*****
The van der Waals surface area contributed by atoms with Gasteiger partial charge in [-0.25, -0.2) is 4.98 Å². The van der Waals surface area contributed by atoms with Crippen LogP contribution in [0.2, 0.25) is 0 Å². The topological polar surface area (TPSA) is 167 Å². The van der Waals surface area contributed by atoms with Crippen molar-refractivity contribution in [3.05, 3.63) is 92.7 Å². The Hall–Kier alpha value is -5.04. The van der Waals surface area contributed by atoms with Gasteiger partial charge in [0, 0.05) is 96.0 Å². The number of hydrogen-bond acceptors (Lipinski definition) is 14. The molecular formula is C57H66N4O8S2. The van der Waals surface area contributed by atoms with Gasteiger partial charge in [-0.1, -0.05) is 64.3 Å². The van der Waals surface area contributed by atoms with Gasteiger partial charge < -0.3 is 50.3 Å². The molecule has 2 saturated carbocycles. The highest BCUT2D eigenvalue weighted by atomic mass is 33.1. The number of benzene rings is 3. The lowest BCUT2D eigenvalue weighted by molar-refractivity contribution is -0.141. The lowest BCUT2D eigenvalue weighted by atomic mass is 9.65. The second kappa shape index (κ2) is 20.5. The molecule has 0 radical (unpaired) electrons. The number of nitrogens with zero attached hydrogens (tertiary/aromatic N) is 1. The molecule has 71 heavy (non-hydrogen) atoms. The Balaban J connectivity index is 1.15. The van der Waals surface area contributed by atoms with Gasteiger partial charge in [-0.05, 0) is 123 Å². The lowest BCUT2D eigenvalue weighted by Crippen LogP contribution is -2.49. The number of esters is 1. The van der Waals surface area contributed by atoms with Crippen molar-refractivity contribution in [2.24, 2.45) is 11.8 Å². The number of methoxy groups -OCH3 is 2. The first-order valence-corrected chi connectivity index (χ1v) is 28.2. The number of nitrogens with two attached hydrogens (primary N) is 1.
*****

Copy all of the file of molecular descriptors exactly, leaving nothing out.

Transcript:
The van der Waals surface area contributed by atoms with Gasteiger partial charge in [-0.25, -0.2) is 4.98 Å². The van der Waals surface area contributed by atoms with Crippen LogP contribution in [0.2, 0.25) is 0 Å². The topological polar surface area (TPSA) is 167 Å². The van der Waals surface area contributed by atoms with Crippen molar-refractivity contribution in [3.05, 3.63) is 92.7 Å². The Hall–Kier alpha value is -5.04. The van der Waals surface area contributed by atoms with Gasteiger partial charge in [0, 0.05) is 96.0 Å². The number of hydrogen-bond acceptors (Lipinski definition) is 14. The molecular formula is C57H66N4O8S2. The van der Waals surface area contributed by atoms with Gasteiger partial charge in [-0.1, -0.05) is 64.3 Å². The van der Waals surface area contributed by atoms with Gasteiger partial charge < -0.3 is 50.3 Å². The molecule has 2 saturated carbocycles. The highest BCUT2D eigenvalue weighted by atomic mass is 33.1. The number of benzene rings is 3. The lowest BCUT2D eigenvalue weighted by molar-refractivity contribution is -0.141. The lowest BCUT2D eigenvalue weighted by atomic mass is 9.65. The second kappa shape index (κ2) is 20.5. The molecule has 0 radical (unpaired) electrons. The number of nitrogens with zero attached hydrogens (tertiary/aromatic N) is 1. The molecule has 71 heavy (non-hydrogen) atoms. The Balaban J connectivity index is 1.15. The van der Waals surface area contributed by atoms with Gasteiger partial charge in [-0.05, 0) is 123 Å². The lowest BCUT2D eigenvalue weighted by Crippen LogP contribution is -2.49. The number of esters is 1. The van der Waals surface area contributed by atoms with Crippen molar-refractivity contribution in [2.24, 2.45) is 11.8 Å². The number of methoxy groups -OCH3 is 2. The first-order valence-corrected chi connectivity index (χ1v) is 28.2. The number of nitrogens with two attached hydrogens (primary N) is 1.